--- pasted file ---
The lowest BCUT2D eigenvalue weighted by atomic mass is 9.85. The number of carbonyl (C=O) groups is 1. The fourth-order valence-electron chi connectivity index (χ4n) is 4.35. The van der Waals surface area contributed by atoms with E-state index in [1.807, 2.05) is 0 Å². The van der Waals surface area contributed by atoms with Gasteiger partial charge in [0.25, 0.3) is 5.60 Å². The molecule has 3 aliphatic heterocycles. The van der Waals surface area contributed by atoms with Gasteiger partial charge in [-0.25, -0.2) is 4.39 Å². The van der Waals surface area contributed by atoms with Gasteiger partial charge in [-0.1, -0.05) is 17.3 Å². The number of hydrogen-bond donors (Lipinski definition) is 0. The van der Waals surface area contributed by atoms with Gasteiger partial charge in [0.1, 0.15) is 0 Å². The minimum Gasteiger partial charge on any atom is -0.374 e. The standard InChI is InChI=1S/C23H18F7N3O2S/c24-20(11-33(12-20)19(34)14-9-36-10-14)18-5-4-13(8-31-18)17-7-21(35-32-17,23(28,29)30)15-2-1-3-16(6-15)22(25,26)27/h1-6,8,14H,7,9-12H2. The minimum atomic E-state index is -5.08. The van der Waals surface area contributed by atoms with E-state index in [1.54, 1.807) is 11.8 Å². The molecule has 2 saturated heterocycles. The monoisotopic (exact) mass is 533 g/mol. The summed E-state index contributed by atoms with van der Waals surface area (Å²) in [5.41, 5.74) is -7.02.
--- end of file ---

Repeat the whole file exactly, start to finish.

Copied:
The lowest BCUT2D eigenvalue weighted by atomic mass is 9.85. The number of carbonyl (C=O) groups is 1. The fourth-order valence-electron chi connectivity index (χ4n) is 4.35. The van der Waals surface area contributed by atoms with E-state index in [1.807, 2.05) is 0 Å². The van der Waals surface area contributed by atoms with Gasteiger partial charge in [0.25, 0.3) is 5.60 Å². The molecule has 3 aliphatic heterocycles. The van der Waals surface area contributed by atoms with Gasteiger partial charge in [-0.25, -0.2) is 4.39 Å². The van der Waals surface area contributed by atoms with Gasteiger partial charge in [-0.1, -0.05) is 17.3 Å². The number of hydrogen-bond donors (Lipinski definition) is 0. The van der Waals surface area contributed by atoms with Gasteiger partial charge in [0.1, 0.15) is 0 Å². The minimum Gasteiger partial charge on any atom is -0.374 e. The standard InChI is InChI=1S/C23H18F7N3O2S/c24-20(11-33(12-20)19(34)14-9-36-10-14)18-5-4-13(8-31-18)17-7-21(35-32-17,23(28,29)30)15-2-1-3-16(6-15)22(25,26)27/h1-6,8,14H,7,9-12H2. The minimum atomic E-state index is -5.08. The van der Waals surface area contributed by atoms with E-state index in [1.54, 1.807) is 11.8 Å². The molecule has 2 saturated heterocycles. The monoisotopic (exact) mass is 533 g/mol. The summed E-state index contributed by atoms with van der Waals surface area (Å²) in [5.41, 5.74) is -7.02.